Old Man and the Sea

Essay by t1010University, Bachelor'sA+, July 2004

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The Old Man and the Sea, by Ernest Hemingway, is a great work of literature. I found this book to be a good reading for a course such as "The Common Course"; it is an excellent example of humanity. Hemingway uses this novel as a symbol of the human condition: the struggle to survive and maintain one's dignity in a cruel and heartless world. While reading this novel, I felt sorry for Santiago, yet at the same time, admiration for his will not to give up.

Santiago is a character that can be seen in many different perspectives such as a hero, just an ordinary fisherman, a wise man, or an unlucky old man. Hemingway portrays this old man as motivated, passionate, and hopeful. The older fishermen of the village respect Santiago while the younger fisherman view him as just an old man with bad luck. Santiago chose not to see what others thought but instead lived by how he perceived the world.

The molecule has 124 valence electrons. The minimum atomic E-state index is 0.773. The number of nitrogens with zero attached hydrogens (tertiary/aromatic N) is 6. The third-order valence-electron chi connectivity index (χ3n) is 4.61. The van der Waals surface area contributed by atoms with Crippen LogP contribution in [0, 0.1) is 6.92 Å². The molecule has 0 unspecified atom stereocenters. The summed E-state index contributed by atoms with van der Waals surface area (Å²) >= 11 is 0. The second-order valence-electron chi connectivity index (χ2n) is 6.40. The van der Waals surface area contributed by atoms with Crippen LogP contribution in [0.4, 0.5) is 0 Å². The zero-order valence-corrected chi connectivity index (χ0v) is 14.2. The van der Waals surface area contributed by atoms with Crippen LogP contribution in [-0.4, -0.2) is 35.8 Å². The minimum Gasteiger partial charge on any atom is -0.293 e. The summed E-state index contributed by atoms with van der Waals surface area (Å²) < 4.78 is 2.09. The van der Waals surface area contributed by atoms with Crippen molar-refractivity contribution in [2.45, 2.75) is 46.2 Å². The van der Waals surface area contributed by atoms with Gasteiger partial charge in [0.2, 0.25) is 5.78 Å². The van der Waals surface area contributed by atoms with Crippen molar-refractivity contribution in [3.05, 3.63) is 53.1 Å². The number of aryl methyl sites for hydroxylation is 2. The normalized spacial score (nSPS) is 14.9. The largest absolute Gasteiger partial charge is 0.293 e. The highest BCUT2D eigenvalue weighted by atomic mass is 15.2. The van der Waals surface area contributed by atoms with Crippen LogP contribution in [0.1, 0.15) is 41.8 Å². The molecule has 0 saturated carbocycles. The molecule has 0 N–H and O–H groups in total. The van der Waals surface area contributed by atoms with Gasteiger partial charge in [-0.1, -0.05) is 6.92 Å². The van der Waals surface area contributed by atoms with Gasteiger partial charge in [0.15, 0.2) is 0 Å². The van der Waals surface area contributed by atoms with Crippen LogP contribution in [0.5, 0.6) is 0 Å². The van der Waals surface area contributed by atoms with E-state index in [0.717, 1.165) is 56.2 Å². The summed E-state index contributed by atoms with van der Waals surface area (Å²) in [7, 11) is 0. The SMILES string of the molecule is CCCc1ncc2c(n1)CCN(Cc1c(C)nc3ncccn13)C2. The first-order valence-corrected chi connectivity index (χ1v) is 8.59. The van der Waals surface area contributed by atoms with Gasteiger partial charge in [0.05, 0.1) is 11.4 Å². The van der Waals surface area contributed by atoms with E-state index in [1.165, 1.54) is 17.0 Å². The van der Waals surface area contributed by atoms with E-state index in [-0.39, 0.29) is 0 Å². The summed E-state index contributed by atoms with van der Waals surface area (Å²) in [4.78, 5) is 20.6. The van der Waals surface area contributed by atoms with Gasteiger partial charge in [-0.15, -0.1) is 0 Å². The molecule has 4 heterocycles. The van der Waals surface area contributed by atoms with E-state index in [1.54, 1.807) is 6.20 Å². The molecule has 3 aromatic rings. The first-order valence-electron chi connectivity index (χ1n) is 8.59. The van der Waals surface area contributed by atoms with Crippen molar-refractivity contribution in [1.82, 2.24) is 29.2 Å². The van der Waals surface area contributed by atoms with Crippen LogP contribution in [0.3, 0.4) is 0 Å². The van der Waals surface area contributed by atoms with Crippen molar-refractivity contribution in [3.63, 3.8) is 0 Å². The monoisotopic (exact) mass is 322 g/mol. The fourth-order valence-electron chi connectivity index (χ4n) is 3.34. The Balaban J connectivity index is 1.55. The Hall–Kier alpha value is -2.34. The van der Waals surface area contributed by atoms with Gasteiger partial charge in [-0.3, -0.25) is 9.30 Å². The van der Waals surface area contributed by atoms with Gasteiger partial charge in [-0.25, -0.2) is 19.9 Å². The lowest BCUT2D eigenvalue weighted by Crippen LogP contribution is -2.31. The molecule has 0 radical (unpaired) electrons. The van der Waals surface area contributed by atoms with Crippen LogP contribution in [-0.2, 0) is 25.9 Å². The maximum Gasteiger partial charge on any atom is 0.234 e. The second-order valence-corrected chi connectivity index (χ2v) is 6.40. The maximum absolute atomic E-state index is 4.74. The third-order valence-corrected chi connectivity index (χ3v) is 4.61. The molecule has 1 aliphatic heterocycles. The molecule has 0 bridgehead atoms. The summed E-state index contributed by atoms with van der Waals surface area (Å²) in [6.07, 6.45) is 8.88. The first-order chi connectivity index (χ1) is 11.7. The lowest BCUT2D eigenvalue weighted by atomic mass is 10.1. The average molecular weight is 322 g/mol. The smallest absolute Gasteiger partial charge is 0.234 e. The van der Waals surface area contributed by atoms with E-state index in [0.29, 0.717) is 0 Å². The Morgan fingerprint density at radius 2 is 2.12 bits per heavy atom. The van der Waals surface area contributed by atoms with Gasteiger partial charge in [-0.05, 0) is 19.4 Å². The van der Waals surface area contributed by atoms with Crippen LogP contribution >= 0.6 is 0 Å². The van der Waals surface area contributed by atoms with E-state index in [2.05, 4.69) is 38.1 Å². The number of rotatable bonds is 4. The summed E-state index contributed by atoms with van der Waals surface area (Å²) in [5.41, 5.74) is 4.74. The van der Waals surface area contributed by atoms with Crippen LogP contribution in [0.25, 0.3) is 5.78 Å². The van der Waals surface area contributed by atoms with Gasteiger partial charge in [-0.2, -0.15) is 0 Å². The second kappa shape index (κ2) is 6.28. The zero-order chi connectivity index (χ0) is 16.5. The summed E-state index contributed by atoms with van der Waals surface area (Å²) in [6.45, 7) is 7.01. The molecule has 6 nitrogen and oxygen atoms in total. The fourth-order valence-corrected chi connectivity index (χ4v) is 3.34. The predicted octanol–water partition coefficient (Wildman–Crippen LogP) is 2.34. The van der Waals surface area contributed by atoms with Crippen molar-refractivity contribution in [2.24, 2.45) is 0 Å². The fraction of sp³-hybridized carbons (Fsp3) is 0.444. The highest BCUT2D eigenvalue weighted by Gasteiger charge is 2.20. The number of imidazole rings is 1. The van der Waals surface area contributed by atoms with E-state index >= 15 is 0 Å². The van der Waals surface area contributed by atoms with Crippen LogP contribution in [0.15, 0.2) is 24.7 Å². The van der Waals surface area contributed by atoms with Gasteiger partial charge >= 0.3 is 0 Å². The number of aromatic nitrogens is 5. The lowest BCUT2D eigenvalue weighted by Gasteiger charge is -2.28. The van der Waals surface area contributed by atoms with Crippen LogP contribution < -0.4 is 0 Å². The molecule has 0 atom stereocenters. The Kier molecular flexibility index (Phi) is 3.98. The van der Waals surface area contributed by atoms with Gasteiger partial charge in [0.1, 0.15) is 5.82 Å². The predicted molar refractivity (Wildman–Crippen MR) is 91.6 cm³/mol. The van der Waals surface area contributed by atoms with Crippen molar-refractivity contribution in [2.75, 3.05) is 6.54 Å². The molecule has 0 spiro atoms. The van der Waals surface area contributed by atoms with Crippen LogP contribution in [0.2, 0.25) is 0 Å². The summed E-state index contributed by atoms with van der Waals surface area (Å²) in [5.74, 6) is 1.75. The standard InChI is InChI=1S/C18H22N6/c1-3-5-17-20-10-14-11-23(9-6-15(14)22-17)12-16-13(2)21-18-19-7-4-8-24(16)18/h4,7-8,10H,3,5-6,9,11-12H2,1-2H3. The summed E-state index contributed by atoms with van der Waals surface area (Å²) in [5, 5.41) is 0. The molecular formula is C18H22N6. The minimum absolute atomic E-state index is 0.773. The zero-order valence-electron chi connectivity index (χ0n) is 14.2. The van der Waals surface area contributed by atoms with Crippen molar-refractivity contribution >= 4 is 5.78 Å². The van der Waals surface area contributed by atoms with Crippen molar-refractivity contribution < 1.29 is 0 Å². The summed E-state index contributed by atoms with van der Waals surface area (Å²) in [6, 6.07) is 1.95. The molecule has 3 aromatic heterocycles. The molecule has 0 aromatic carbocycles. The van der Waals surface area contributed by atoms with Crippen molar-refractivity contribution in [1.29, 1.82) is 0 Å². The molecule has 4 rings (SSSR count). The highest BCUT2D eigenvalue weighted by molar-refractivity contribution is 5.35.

Santiago's determination to kill the marlin throughout the novel is very admirable. He never gives up. Santiago fights nature in the form of terrible forces and dangerous creatures: a marlin, sharks, hunger, and old age. He sees the sea; however, as well as the great marlin, as a companion. Santiago is a part of nature and goes with the flow; he does not fight against it. Nature caused his hand pain yet healed it, caused his hunger yet satisfied it, and gave him the fish yet reclaimed it. This is the way nature works. Nature can shift life back and forth with the greatest of ease. One of the messages that I took from this book is that sometimes you will have luck in life, and sometimes you won't. Santiago's constant struggles on his fishing...